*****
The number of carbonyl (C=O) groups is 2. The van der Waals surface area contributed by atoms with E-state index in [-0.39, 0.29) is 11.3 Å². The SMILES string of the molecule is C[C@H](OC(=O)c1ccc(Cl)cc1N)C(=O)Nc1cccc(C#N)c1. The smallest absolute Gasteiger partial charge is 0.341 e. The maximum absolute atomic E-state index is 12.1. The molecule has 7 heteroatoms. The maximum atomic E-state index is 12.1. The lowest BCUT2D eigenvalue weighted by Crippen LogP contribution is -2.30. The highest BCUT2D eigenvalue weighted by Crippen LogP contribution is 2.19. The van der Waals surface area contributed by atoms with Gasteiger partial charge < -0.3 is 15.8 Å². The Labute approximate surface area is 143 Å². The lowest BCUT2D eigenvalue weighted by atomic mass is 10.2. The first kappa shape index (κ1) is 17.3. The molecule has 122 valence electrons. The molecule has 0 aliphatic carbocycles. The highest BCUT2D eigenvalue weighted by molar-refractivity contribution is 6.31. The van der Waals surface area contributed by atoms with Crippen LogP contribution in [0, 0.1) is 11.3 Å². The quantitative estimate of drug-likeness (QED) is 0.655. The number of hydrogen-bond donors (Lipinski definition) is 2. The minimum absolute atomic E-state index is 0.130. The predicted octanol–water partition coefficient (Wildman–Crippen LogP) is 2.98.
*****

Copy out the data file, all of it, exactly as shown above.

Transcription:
The number of carbonyl (C=O) groups is 2. The van der Waals surface area contributed by atoms with E-state index in [-0.39, 0.29) is 11.3 Å². The SMILES string of the molecule is C[C@H](OC(=O)c1ccc(Cl)cc1N)C(=O)Nc1cccc(C#N)c1. The smallest absolute Gasteiger partial charge is 0.341 e. The maximum absolute atomic E-state index is 12.1. The molecule has 7 heteroatoms. The maximum atomic E-state index is 12.1. The lowest BCUT2D eigenvalue weighted by Crippen LogP contribution is -2.30. The highest BCUT2D eigenvalue weighted by Crippen LogP contribution is 2.19. The van der Waals surface area contributed by atoms with Gasteiger partial charge < -0.3 is 15.8 Å². The Labute approximate surface area is 143 Å². The lowest BCUT2D eigenvalue weighted by atomic mass is 10.2. The first kappa shape index (κ1) is 17.3. The molecule has 122 valence electrons. The molecule has 0 aliphatic carbocycles. The highest BCUT2D eigenvalue weighted by molar-refractivity contribution is 6.31. The van der Waals surface area contributed by atoms with Crippen LogP contribution in [0, 0.1) is 11.3 Å². The quantitative estimate of drug-likeness (QED) is 0.655. The number of hydrogen-bond donors (Lipinski definition) is 2. The minimum absolute atomic E-state index is 0.130. The predicted octanol–water partition coefficient (Wildman–Crippen LogP) is 2.98.